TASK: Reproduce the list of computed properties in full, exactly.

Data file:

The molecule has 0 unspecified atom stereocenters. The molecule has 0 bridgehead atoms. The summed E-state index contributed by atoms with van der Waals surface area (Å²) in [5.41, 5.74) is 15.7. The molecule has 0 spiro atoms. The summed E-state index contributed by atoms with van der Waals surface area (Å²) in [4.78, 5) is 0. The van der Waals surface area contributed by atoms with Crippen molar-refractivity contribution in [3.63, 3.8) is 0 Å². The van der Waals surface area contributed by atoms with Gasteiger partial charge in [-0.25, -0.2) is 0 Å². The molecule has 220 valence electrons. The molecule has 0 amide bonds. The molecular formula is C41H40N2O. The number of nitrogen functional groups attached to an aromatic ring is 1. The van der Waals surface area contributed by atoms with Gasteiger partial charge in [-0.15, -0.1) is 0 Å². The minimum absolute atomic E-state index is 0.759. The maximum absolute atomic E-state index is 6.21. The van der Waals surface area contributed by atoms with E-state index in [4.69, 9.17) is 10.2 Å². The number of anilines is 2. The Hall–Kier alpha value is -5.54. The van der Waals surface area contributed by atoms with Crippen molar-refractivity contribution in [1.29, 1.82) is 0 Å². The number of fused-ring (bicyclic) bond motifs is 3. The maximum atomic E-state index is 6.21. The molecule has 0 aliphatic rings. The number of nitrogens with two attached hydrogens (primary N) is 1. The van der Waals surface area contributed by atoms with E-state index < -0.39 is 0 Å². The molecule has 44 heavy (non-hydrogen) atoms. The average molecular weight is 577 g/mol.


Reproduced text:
The molecule has 0 unspecified atom stereocenters. The molecule has 0 bridgehead atoms. The summed E-state index contributed by atoms with van der Waals surface area (Å²) in [5.41, 5.74) is 15.7. The molecule has 0 spiro atoms. The summed E-state index contributed by atoms with van der Waals surface area (Å²) in [4.78, 5) is 0. The van der Waals surface area contributed by atoms with Crippen molar-refractivity contribution in [3.63, 3.8) is 0 Å². The van der Waals surface area contributed by atoms with Gasteiger partial charge in [-0.25, -0.2) is 0 Å². The molecule has 220 valence electrons. The molecule has 0 amide bonds. The molecular formula is C41H40N2O. The number of nitrogen functional groups attached to an aromatic ring is 1. The van der Waals surface area contributed by atoms with Gasteiger partial charge in [-0.15, -0.1) is 0 Å². The minimum absolute atomic E-state index is 0.759. The maximum absolute atomic E-state index is 6.21. The van der Waals surface area contributed by atoms with E-state index in [4.69, 9.17) is 10.2 Å². The number of anilines is 2. The Hall–Kier alpha value is -5.54. The van der Waals surface area contributed by atoms with Crippen molar-refractivity contribution in [1.29, 1.82) is 0 Å². The number of fused-ring (bicyclic) bond motifs is 3. The maximum atomic E-state index is 6.21. The molecule has 0 aliphatic rings. The number of nitrogens with two attached hydrogens (primary N) is 1. The van der Waals surface area contributed by atoms with E-state index < -0.39 is 0 Å². The molecule has 44 heavy (non-hydrogen) atoms. The average molecular weight is 577 g/mol.